Presidential aspirants since Ronald Regan have urged us to ask whether we’re better off now than we were four years ago.  At any time from 1945 to the early 1970s the answer for most Americans would have been a resounding yes.  Throughout that period, incomes grew at about 3 percent a year for families up and down the income ladder.  Today, however, this question is more difficult to answer.  During the past several decades, the distributions of income and wealth in the United States have changed in such a way that the economic environment for most upper-middle-class people has become much more lie that of World A than that of World B in our earlier experiences.  For example although the top 1 percent of earners waved more than three times as much purchasing power as in the 1979, the real earnings of families in the middle have risen only slightly since then. The meager income growth that these families have experienced has come not from just one place.

I find that more extensive redistribution tends to lower inequality by benefiting low ability individuals at the expense of high-ability individuals, but to increase inequality by benefiting leisure-loving individuals at the expense of consumption-loving individuals with similar abilities.  More redistribution tends to decrease inequality if redistribution is limited, but to increase inequality if redistribution preferences is not innocent when discussing the effects of redistribution on social inequality.  When redistribution is limited, regenerous redistribution lowers inequality[i] because an individual’s equivalent wage depends primarily on his/her abilities, and because redistribution benefits individuals with low abilities at the expense of individuals with high abilities.  Extensive redistribution, however, makes it impossible for an individual to achieve much higher consumption levels than their average; all individuals thus choose similar bundles consisting of high leisure and relatively low consumption.  Consumption-loving individuals therefore have low equivalent wages while leisure-living individuals have relatively high equivalent wages.  Making a relatively extensive redistribution scheme more extensive then raise inequality, because it harms most the consumption-loving individuals who already have the lowest equivalent wages.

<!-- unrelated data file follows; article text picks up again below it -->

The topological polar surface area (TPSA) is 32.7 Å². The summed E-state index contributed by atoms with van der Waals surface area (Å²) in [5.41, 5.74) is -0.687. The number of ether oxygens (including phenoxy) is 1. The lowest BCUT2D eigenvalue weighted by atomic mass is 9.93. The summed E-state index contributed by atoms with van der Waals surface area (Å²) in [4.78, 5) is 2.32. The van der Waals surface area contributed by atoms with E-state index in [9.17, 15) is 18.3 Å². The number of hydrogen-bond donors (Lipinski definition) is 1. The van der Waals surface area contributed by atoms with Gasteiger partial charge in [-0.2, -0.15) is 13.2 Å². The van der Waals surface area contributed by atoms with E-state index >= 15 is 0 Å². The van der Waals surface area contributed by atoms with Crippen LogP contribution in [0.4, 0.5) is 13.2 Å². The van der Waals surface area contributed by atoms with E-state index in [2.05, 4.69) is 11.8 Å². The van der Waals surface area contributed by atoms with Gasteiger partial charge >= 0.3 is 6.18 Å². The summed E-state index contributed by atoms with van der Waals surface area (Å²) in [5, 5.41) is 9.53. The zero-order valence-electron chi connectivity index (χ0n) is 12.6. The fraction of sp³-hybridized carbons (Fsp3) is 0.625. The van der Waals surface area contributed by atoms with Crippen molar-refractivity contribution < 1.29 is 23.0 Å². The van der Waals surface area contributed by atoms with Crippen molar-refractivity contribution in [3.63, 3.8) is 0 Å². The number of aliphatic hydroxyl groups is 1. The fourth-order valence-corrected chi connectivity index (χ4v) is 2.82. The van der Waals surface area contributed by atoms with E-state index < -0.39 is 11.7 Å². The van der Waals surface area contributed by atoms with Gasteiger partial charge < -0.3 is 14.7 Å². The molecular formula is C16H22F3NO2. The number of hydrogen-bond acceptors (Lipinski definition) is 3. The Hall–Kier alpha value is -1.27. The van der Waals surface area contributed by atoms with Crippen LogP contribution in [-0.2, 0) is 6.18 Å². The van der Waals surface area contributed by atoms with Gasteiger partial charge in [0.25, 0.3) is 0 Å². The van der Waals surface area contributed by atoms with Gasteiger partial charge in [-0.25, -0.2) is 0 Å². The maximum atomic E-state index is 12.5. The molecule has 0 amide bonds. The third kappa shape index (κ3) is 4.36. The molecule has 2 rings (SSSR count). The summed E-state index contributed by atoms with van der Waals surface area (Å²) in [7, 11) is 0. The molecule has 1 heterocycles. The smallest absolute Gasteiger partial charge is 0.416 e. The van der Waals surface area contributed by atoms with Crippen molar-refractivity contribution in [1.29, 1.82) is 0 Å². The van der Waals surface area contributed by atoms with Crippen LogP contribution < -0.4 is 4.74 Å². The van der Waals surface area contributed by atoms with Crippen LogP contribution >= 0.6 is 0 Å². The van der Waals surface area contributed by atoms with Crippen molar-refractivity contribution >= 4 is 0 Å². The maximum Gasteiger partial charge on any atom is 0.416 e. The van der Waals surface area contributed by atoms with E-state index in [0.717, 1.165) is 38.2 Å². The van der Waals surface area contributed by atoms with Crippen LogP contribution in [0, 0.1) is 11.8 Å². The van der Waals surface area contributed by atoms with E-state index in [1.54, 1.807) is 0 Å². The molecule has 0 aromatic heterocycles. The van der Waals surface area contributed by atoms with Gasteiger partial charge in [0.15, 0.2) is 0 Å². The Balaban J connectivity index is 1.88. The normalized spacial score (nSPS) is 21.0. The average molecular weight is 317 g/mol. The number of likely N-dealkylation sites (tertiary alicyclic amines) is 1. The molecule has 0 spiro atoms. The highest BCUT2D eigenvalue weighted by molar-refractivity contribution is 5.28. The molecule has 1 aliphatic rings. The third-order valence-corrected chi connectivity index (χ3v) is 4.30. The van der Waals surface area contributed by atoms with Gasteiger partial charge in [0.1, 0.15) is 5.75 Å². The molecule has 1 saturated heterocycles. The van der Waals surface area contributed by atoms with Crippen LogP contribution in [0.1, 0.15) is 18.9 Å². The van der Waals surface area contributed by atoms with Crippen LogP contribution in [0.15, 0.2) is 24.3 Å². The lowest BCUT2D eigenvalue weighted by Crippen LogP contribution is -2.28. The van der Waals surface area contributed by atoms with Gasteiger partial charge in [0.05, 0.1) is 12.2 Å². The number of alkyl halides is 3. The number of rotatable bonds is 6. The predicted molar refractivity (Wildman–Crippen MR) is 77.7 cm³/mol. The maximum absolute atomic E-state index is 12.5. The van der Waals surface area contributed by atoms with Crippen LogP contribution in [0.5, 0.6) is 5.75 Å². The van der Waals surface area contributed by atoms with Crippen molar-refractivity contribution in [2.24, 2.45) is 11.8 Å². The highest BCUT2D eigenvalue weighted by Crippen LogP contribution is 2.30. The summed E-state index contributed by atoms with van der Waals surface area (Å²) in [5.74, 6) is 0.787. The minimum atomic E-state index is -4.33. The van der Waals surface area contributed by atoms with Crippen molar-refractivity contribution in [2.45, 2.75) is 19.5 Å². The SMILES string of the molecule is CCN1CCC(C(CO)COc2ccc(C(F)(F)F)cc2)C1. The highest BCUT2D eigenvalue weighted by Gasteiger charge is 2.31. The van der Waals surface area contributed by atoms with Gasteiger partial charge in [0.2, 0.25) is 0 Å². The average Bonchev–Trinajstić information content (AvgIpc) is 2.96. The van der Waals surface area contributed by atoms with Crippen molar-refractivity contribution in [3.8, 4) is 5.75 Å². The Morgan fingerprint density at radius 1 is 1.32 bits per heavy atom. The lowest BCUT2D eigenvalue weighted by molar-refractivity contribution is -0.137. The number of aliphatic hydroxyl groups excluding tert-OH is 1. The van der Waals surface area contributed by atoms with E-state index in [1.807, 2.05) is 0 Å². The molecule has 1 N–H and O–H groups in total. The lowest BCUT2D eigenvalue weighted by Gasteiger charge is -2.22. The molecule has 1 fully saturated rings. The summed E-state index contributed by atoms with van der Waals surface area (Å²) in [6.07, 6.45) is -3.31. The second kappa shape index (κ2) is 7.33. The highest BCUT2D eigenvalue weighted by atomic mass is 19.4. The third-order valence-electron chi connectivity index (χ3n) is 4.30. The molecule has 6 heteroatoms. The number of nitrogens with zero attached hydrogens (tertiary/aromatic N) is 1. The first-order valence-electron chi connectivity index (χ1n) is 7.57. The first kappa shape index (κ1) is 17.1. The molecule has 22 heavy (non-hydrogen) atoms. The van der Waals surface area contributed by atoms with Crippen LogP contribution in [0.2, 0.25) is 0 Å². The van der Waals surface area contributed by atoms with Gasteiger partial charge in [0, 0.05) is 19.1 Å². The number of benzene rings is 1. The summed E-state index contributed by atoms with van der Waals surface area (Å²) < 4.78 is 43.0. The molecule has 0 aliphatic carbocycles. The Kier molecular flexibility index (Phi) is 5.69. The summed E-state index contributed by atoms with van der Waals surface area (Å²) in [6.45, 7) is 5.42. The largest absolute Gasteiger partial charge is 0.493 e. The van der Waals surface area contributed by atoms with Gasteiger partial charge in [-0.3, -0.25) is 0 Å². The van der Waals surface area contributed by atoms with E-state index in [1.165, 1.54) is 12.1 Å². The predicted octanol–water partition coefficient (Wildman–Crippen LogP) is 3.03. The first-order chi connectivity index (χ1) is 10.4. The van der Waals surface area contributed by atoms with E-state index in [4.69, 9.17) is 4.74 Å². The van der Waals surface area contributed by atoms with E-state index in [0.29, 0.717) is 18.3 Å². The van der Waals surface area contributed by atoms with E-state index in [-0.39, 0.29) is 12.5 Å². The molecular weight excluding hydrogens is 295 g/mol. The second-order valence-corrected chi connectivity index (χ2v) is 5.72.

A non-monotonic relationship between redistribution and social welfare is a standard result in literature more and more because measures of social welfare come equity and efficiency considerations.  Social welfare normally decreases in the extent of redistribution if redistribution is so extensive that the economy is on the Laffer curve’s decreasing branch, while equity gains often outweigh efficiency losses when there is little redistribution.  This finding of a non-monotonic relationship between redistribution and social inequality, however, does not directly follow from the efficiency losses associated with extensive redistribution, it is this a stronger and more striking result than a non-monotonic relationship between redistribution and social welfare, and suggests that pure inequality considerations put an upper bound on redistribution when taking the heterogeneity in the individuals’ preferences into account.